Tornadoes: An Introduction to Nature's Most Violent Storms

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Nature's Most Violent Storms

Cultura Science/Jason Persoff Stormdoctor/Stone/Getty

Roughly 1300 tornadoes—violently rotating columns of air that descend from thunderstorms to the ground—occur across the United States every year. Explore the basics of tornadoes, one of nature's most unpredictable storms. 

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Spawned from Severe Thunderstorms

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There are four key ingredients are needed to spin up severe storms capable of producing a tornado:

  1. Warm, moist air
  2. Cool, dry air
  3. A strong jet stream
  4. Flat lands

As the warm, moist air clashes with the cool, dry air, it creates the instability and lift needed to trigger thunderstorm development. The jet stream provides the twisting motion. When you have a strong jet high in the atmosphere and weaker winds near the surface, it produces wind shear. Topography also plays a major role, with flat lands allowing the ingredients to mix best. How strong of a tornado you get depends on how extreme each ingredient is.

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Tornado Alleys: Hotspots of Tornado Activity

tornado alley map-1
The shaded geographical areas are typically included in tornado alley. By Dan Craggs, Wikimedia Commons

Tornado Alley is a nickname given to an area that experiences a high frequency of tornadoes each year. Within the U.S., there are four such "alleys":

  • Tornado Alley of the southern Plains region that includes the states of Iowa, Nebraska, Texas, Oklahoma, and Kansas
  • Dixie Alley in the Gulf Coast area, including Georgia
  • Hoosier Alley includes Kentucky, Illinois, Indiana, and Ohio
  • Florida

Don't live in an "alley" state? You're still not 100 percent safe from tornadoes. Tornado alleys are the regions most affected by twisters, but twisters can and do form anywhere. While the weather conditions and topography of the United States make tops for tornadoes of any country in the world, they form in other places such as Canada, the UK, Europe, Bangladesh, and New Zealand. The only continent without a documented tornado is Antarctica.

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Tornado Season: When it Peaks in Your State

us tornado clim map 1991-2010

Unlike hurricanes, tornadoes do not have a set start and end date during which they occur. If the conditions are right for a tornado, they can occur anytime throughout the year. Of course, there are certain times of year when they're more likely to occur, depending on where you live.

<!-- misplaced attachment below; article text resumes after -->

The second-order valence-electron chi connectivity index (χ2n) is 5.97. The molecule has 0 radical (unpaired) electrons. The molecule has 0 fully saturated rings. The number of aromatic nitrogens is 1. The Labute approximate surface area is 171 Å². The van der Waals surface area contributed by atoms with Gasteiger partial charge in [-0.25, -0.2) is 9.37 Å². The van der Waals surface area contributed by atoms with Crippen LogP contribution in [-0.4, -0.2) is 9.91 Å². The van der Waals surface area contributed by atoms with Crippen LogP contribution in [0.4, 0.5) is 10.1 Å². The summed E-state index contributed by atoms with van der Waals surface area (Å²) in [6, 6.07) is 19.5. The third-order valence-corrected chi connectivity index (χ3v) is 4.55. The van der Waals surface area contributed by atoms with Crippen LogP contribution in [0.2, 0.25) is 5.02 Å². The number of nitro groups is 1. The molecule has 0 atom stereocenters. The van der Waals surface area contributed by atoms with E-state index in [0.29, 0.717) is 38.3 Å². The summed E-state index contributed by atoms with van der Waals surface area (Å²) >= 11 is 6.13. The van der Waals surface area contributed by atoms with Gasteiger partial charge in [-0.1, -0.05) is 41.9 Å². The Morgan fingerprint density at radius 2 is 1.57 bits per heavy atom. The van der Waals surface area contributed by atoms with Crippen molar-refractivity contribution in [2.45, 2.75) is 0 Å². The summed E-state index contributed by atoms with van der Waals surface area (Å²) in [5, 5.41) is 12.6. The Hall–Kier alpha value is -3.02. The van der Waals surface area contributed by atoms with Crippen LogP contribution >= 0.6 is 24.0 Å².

Why is spring considered to be peak tornado season? Spring tornadoes occur most often across the Southern Plains and Southeastern regions of the United States. If you live in Dixie Alley or anywhere along the Mississippi to Tennessee Valleys, you're more likely to see tornadoes in the fall, winter, and spring months. Along Hoosier Alley, tornado activity peaks in the spring and early summer. The farther north you live, the more likely tornadoes are to occur in the latter parts of summer.

To see how many tornadoes occur on average in your state per calendar month, visit the NOAA NCEI U.S. Tornado Climatology Page.

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Tornado Strength: The Enhanced Fujita Scale

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When a tornado does form, it's strength is measured using a scale known as the Enhanced Fujita (EF) scale. This scale estimates wind speed by taking into consideration the type of structure that was damaged and the degree of damage to it. The scale is as follows:

  • EF0: 65 to 85 mph winds
  • EF1: 86 to 110 mph winds
  • EF2: 111 to 135 mph winds
  • EF3: 136 to 165 mph winds
  • EF4: 166 to 200 mph winds
  • EF5: Over 200 mph winds

Stronger than a Hurricane

Wind speeds in a tornado are higher than wind speeds in a hurricane. Hurricane wind speeds in a category 5 hurricane are sustained winds over 155 mph. That is almost double for a tornado which can exceed 300mph. Hurricanes produce far more property damage though because they are larger storm systems and travel over much greater distances.

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Tornado Safety

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According to the NOAA National Weather Service, tornadoes were the leading cause of weather fatalities with an average of 105 deaths per year from 2007 to 2016. Heat and flood are the other leading causes of weather-related deaths and surpass tornadoes over a 30-year time frame.

Most of the deaths are not due to the rotating winds, but the debris rotating inside the tornado. Chunks of flying debris can be carried many miles away as lighter material is lifted high into the atmosphere.

To protect yourself be sure to know your tornado risks, alerts, and safe locations in your area.

Edited by Tiffany Means